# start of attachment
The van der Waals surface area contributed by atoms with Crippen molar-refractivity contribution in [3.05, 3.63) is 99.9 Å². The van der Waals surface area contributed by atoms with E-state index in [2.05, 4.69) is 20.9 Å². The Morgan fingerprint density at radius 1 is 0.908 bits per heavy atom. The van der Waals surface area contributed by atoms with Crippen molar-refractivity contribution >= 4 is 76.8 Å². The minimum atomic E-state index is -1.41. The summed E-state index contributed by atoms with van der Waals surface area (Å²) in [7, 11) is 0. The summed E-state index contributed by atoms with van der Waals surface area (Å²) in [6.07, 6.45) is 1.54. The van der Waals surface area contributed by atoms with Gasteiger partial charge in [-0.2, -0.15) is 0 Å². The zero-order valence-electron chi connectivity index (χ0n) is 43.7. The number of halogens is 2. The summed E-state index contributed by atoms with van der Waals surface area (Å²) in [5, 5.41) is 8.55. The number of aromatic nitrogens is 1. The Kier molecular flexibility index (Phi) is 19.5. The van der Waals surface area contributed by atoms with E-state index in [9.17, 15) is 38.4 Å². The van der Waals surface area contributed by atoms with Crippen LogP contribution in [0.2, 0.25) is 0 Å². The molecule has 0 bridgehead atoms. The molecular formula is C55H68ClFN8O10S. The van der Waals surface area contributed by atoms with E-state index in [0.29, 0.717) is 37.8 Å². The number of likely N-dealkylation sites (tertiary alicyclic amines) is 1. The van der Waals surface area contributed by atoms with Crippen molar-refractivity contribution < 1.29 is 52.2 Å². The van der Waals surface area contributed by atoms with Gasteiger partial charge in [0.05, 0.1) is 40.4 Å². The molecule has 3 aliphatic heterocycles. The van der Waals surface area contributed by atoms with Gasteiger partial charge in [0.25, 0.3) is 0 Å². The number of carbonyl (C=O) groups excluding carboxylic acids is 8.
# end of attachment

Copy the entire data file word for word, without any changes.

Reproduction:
The van der Waals surface area contributed by atoms with Crippen molar-refractivity contribution in [3.05, 3.63) is 99.9 Å². The van der Waals surface area contributed by atoms with E-state index in [2.05, 4.69) is 20.9 Å². The Morgan fingerprint density at radius 1 is 0.908 bits per heavy atom. The van der Waals surface area contributed by atoms with Crippen molar-refractivity contribution >= 4 is 76.8 Å². The minimum atomic E-state index is -1.41. The summed E-state index contributed by atoms with van der Waals surface area (Å²) in [7, 11) is 0. The summed E-state index contributed by atoms with van der Waals surface area (Å²) in [6.07, 6.45) is 1.54. The van der Waals surface area contributed by atoms with Gasteiger partial charge in [-0.2, -0.15) is 0 Å². The zero-order valence-electron chi connectivity index (χ0n) is 43.7. The number of halogens is 2. The summed E-state index contributed by atoms with van der Waals surface area (Å²) in [5, 5.41) is 8.55. The number of aromatic nitrogens is 1. The Kier molecular flexibility index (Phi) is 19.5. The van der Waals surface area contributed by atoms with E-state index in [9.17, 15) is 38.4 Å². The van der Waals surface area contributed by atoms with Crippen LogP contribution in [0.2, 0.25) is 0 Å². The molecule has 0 bridgehead atoms. The molecular formula is C55H68ClFN8O10S. The van der Waals surface area contributed by atoms with E-state index in [0.29, 0.717) is 37.8 Å². The number of likely N-dealkylation sites (tertiary alicyclic amines) is 1. The van der Waals surface area contributed by atoms with Crippen molar-refractivity contribution < 1.29 is 52.2 Å². The van der Waals surface area contributed by atoms with Gasteiger partial charge in [0.05, 0.1) is 40.4 Å². The molecule has 3 aliphatic heterocycles. The van der Waals surface area contributed by atoms with Gasteiger partial charge in [0.25, 0.3) is 0 Å². The number of carbonyl (C=O) groups excluding carboxylic acids is 8.